« Reply #5 on: March 21, 2015, 07:14:38 PM »
I found the problem !! Not that cosmic, So I noticed in the manual that the UTC offset was negative, I had assumed the software would automatically make that value negative, but apparently this must be entered - so now that I have -7 hours instead of +7, putting in a negative sign for the longitude makes it work - so really there is only one little issue, and it is purely cosmetic, the coolest thing to do would be to get rid of the N and E on the Satellite Tracker GUI entirely since it is not correct unless you happen to be North of the equator and east of Greenwich England :-) We could add something to decode the sign entered by the user and display N/S and E/W

Offline Chris Duffey

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Re: Celestron VX Mount
« Reply #6 on: March 21, 2015, 07:44:35 PM »
Excited to go track stuff tonight !! FYI I used my iPhone level app to measure the elevation of the tube and verify against the computed elevation in the Object Data window, they match perfectly (90 - iPhone level value = Satellite Tracker elevation) !! so it looks good to go !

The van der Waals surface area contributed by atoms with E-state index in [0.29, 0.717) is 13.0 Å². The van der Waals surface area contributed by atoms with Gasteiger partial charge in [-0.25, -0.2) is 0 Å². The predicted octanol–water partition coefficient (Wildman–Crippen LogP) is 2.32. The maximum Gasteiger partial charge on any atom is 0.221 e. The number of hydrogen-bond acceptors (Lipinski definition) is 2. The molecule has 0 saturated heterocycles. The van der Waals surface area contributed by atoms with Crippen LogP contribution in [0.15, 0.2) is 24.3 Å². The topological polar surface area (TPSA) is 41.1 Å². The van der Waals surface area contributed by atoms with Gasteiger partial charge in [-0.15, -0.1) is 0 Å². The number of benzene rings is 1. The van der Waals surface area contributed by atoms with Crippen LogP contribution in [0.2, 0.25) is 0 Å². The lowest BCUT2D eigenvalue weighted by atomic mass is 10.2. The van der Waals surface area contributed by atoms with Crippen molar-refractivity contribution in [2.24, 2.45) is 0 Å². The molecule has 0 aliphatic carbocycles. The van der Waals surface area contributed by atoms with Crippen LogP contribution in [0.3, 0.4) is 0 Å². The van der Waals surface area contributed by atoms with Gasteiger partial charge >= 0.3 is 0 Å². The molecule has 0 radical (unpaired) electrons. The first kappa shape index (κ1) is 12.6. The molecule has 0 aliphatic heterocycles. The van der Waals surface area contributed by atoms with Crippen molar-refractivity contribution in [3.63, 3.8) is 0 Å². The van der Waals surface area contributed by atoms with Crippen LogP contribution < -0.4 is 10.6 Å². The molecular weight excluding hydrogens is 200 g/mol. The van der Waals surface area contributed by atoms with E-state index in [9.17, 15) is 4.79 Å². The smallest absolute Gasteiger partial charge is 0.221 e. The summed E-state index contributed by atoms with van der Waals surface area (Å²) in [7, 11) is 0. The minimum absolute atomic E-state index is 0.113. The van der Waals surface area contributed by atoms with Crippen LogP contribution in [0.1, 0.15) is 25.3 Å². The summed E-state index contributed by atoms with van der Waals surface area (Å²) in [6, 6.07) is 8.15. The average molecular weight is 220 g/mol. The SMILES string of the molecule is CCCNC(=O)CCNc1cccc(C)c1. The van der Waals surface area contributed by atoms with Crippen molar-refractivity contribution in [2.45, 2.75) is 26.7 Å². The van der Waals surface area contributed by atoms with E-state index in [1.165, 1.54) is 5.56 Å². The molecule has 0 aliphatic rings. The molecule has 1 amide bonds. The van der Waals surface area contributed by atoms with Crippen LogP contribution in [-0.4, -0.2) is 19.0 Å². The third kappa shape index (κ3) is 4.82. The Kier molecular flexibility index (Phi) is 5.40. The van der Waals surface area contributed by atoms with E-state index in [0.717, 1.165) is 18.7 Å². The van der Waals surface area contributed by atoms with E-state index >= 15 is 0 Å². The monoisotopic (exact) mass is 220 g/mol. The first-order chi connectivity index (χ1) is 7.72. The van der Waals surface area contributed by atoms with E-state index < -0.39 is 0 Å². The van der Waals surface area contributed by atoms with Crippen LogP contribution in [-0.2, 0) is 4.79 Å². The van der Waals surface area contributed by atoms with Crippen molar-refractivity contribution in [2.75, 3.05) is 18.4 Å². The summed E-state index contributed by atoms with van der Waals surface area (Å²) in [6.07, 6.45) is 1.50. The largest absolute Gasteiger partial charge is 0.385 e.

Offline John Eccles

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Re: Celestron VX Mount
« Reply #7 on: March 21, 2015, 08:12:35 PM »
Chris,

Glad you got to the bottom of the problem. I guess I could add to the todo list this change that you are requesting. I will do this sometime in the next couple of days, time permitting.

In sum, what you are saying is that by having the fixed GUI of N (North) and E (East) that this labeling is incorrect for the locations that we are using here in the US? Going back to the example in my previous post I had a feeling that something wasn't quite right since I enter my position here as Latitude of 34.6695367 and Longitude of -79.9827636. Well, according to my example that is North and West. That kind of puzzled me but I was thinking of your problem and solution. In actuality the labeling for my location should reflect North (N) and West (W). Are you in agreement with that? If so, then I can modify the software to update the labeling accordingly. That shouldn't be too hard to do. Now if the value just happens to be zero for Longitude what do we display - E (East) or W (West)? Same goes for Latitude.

John
« Last Edit: March 21, 2015, 08:40:24 PM by John Eccles »
Regards, John Eccles, Owner of Satellite Tracker Application, the Satellite Tracker Forum, and the Yahoo Groups called Satellite Tracker

Offline Chris Duffey

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Re: Celestron VX Mount
« Reply #8 on: March 22, 2015, 08:29:39 AM »
Hi John,